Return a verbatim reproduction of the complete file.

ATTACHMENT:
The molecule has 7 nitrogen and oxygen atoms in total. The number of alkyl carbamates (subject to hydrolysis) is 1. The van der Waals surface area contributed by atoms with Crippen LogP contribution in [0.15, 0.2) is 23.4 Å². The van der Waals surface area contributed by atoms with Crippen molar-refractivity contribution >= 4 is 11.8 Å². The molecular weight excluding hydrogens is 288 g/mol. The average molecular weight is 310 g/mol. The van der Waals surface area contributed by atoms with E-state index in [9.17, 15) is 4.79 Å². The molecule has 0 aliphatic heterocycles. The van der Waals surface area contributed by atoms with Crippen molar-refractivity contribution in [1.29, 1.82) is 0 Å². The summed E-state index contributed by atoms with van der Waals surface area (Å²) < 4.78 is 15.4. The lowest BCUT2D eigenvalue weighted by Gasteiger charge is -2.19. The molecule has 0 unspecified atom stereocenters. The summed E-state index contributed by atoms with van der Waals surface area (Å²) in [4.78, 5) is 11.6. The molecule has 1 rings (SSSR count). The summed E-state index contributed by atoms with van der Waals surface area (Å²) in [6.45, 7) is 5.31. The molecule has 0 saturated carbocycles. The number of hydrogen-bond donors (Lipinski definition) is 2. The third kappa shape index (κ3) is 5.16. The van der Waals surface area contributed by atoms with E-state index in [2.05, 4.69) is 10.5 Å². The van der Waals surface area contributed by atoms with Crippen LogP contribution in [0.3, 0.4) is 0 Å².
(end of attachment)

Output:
The molecule has 7 nitrogen and oxygen atoms in total. The number of alkyl carbamates (subject to hydrolysis) is 1. The van der Waals surface area contributed by atoms with Crippen LogP contribution in [0.15, 0.2) is 23.4 Å². The van der Waals surface area contributed by atoms with Crippen molar-refractivity contribution >= 4 is 11.8 Å². The molecular weight excluding hydrogens is 288 g/mol. The average molecular weight is 310 g/mol. The van der Waals surface area contributed by atoms with E-state index in [9.17, 15) is 4.79 Å². The molecule has 0 aliphatic heterocycles. The van der Waals surface area contributed by atoms with Crippen molar-refractivity contribution in [1.29, 1.82) is 0 Å². The summed E-state index contributed by atoms with van der Waals surface area (Å²) < 4.78 is 15.4. The lowest BCUT2D eigenvalue weighted by Gasteiger charge is -2.19. The molecule has 0 unspecified atom stereocenters. The summed E-state index contributed by atoms with van der Waals surface area (Å²) in [4.78, 5) is 11.6. The molecule has 1 rings (SSSR count). The summed E-state index contributed by atoms with van der Waals surface area (Å²) in [6.45, 7) is 5.31. The molecule has 0 saturated carbocycles. The number of hydrogen-bond donors (Lipinski definition) is 2. The third kappa shape index (κ3) is 5.16. The van der Waals surface area contributed by atoms with E-state index in [2.05, 4.69) is 10.5 Å². The van der Waals surface area contributed by atoms with Crippen LogP contribution in [0.3, 0.4) is 0 Å².